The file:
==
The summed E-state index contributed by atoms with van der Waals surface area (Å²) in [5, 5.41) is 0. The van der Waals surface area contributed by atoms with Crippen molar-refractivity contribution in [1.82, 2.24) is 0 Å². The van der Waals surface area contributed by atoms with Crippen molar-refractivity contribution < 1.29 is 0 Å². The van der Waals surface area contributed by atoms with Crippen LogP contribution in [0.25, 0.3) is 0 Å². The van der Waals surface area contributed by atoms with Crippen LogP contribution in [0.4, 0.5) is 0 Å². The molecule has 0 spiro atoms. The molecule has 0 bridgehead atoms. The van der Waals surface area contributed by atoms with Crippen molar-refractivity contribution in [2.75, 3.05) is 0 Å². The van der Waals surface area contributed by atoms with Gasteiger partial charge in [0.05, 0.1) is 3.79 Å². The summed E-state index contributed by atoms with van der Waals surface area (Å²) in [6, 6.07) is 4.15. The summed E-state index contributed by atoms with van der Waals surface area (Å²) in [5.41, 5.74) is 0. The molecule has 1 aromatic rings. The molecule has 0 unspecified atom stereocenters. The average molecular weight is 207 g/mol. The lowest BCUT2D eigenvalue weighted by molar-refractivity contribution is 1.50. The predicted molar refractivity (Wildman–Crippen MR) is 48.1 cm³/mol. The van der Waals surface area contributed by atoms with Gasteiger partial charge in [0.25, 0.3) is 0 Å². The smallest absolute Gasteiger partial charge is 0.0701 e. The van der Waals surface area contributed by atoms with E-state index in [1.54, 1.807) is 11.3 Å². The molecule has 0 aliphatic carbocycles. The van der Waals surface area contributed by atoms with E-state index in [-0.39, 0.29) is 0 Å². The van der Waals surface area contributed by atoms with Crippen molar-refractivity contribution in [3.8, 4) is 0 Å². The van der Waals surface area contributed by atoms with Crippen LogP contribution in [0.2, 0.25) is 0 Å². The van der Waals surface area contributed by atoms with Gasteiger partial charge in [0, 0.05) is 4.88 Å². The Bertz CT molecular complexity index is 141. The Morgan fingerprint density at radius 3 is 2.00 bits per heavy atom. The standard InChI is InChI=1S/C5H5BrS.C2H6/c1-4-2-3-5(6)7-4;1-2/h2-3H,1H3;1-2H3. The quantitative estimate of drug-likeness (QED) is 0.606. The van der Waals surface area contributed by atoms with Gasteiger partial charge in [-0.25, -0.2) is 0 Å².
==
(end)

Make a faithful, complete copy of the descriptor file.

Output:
The summed E-state index contributed by atoms with van der Waals surface area (Å²) in [5, 5.41) is 0. The van der Waals surface area contributed by atoms with Crippen molar-refractivity contribution in [1.82, 2.24) is 0 Å². The van der Waals surface area contributed by atoms with Crippen molar-refractivity contribution < 1.29 is 0 Å². The van der Waals surface area contributed by atoms with Crippen LogP contribution in [0.25, 0.3) is 0 Å². The van der Waals surface area contributed by atoms with Crippen LogP contribution in [0.4, 0.5) is 0 Å². The molecule has 0 spiro atoms. The molecule has 0 bridgehead atoms. The van der Waals surface area contributed by atoms with Crippen molar-refractivity contribution in [2.75, 3.05) is 0 Å². The van der Waals surface area contributed by atoms with Gasteiger partial charge in [0.05, 0.1) is 3.79 Å². The summed E-state index contributed by atoms with van der Waals surface area (Å²) in [6, 6.07) is 4.15. The summed E-state index contributed by atoms with van der Waals surface area (Å²) in [5.41, 5.74) is 0. The molecule has 1 aromatic rings. The molecule has 0 unspecified atom stereocenters. The average molecular weight is 207 g/mol. The lowest BCUT2D eigenvalue weighted by molar-refractivity contribution is 1.50. The predicted molar refractivity (Wildman–Crippen MR) is 48.1 cm³/mol. The van der Waals surface area contributed by atoms with Gasteiger partial charge in [0.25, 0.3) is 0 Å². The smallest absolute Gasteiger partial charge is 0.0701 e. The van der Waals surface area contributed by atoms with E-state index in [1.54, 1.807) is 11.3 Å². The molecule has 0 aliphatic carbocycles. The van der Waals surface area contributed by atoms with E-state index in [-0.39, 0.29) is 0 Å². The van der Waals surface area contributed by atoms with Crippen molar-refractivity contribution in [3.8, 4) is 0 Å². The van der Waals surface area contributed by atoms with Crippen LogP contribution in [0.2, 0.25) is 0 Å². The van der Waals surface area contributed by atoms with Gasteiger partial charge in [0, 0.05) is 4.88 Å². The Bertz CT molecular complexity index is 141. The Morgan fingerprint density at radius 3 is 2.00 bits per heavy atom. The standard InChI is InChI=1S/C5H5BrS.C2H6/c1-4-2-3-5(6)7-4;1-2/h2-3H,1H3;1-2H3. The quantitative estimate of drug-likeness (QED) is 0.606. The van der Waals surface area contributed by atoms with Gasteiger partial charge in [-0.25, -0.2) is 0 Å².